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This article by Ryan Devereaux in The Intercept is a must-read:

THE MISSILES THAT killed Salim bin Ahmed Ali Jaber and Walid bin Ali Jaber came in the night. Salim was a respected imam in the village of Khashamir, in southeastern Yemen, who had made a name for himself denouncing the rising power of Al Qaeda’s franchise in the Arabian Peninsula. His cousin Walid was a local police officer. It was August 21, 2012, and the pair were standing in a palm grove, confronting a trio of suspected militants, when the Hellfires made impact.

The deaths of the two men sparked protests in the days that followed, symbolizing for many Yemenis the human cost of U.S. counterterrorism operations in their country. Thousands of miles away, at the U.S. military’s base in Bagram, Afghanistan, Daniel Hale, a young intelligence specialist in the U.S. Air Force, watched the missiles land. One year later, Hale found himself sitting on a Washington, D.C., panel, listening as Salim’s brother, Faisal bin Ali Jaber, recalled the day Salim was killed.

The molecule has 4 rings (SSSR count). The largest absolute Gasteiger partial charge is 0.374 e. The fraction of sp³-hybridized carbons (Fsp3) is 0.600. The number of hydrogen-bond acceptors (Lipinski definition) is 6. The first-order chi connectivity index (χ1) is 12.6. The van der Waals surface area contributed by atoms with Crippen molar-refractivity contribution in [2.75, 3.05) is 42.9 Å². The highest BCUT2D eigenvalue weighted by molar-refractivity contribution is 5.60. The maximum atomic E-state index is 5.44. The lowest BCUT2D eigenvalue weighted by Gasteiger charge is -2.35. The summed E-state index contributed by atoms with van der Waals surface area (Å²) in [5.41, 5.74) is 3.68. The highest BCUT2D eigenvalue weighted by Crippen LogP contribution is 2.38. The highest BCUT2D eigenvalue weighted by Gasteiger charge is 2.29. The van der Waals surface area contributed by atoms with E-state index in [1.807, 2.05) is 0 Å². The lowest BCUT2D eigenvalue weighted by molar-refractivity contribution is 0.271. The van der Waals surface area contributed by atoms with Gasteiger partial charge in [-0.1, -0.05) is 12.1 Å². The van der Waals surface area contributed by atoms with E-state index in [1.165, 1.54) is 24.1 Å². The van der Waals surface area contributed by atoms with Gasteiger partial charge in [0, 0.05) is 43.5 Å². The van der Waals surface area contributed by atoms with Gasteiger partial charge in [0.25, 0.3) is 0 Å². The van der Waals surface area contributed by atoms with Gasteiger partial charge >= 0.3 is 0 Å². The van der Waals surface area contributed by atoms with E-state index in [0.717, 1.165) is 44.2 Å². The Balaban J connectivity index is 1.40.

As Fazil recounted what happened next, I felt myself transported back in time to where I had been on that day, 2012. Unbeknownst to Fazil and those of his village at the time was that they had not been the only ones watching Salem approach the jihadist in the car. From Afghanistan, I and everyone on duty paused their work to witness the carnage that was about to unfold. At the press of a button, from thousands of miles away, two Hellfire missiles screeched out of the sky, followed by two more. Showing no signs of remorse, I, and those around me, clapped and cheered triumphantly. In front of a speechless auditorium, Fazil wept.